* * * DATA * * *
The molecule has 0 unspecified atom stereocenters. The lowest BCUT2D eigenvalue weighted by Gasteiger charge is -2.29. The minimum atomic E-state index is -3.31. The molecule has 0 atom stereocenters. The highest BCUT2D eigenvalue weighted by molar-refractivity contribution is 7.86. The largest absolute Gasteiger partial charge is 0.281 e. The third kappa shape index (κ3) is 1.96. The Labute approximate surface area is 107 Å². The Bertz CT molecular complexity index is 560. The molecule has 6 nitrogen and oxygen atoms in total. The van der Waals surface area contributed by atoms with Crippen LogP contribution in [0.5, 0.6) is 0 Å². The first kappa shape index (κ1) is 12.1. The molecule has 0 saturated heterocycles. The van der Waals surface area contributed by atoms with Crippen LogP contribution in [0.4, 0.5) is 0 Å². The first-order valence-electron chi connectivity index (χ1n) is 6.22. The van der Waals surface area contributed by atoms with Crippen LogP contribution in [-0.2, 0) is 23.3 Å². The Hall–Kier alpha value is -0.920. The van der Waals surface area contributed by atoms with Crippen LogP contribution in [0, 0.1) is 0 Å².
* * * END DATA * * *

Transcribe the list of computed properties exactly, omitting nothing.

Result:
The molecule has 0 unspecified atom stereocenters. The lowest BCUT2D eigenvalue weighted by Gasteiger charge is -2.29. The minimum atomic E-state index is -3.31. The molecule has 0 atom stereocenters. The highest BCUT2D eigenvalue weighted by molar-refractivity contribution is 7.86. The largest absolute Gasteiger partial charge is 0.281 e. The third kappa shape index (κ3) is 1.96. The Labute approximate surface area is 107 Å². The Bertz CT molecular complexity index is 560. The molecule has 6 nitrogen and oxygen atoms in total. The van der Waals surface area contributed by atoms with Crippen LogP contribution in [0.5, 0.6) is 0 Å². The first kappa shape index (κ1) is 12.1. The molecule has 0 saturated heterocycles. The van der Waals surface area contributed by atoms with Crippen LogP contribution in [0.4, 0.5) is 0 Å². The first-order valence-electron chi connectivity index (χ1n) is 6.22. The van der Waals surface area contributed by atoms with Crippen LogP contribution in [-0.2, 0) is 23.3 Å². The Hall–Kier alpha value is -0.920. The van der Waals surface area contributed by atoms with Crippen LogP contribution in [0, 0.1) is 0 Å².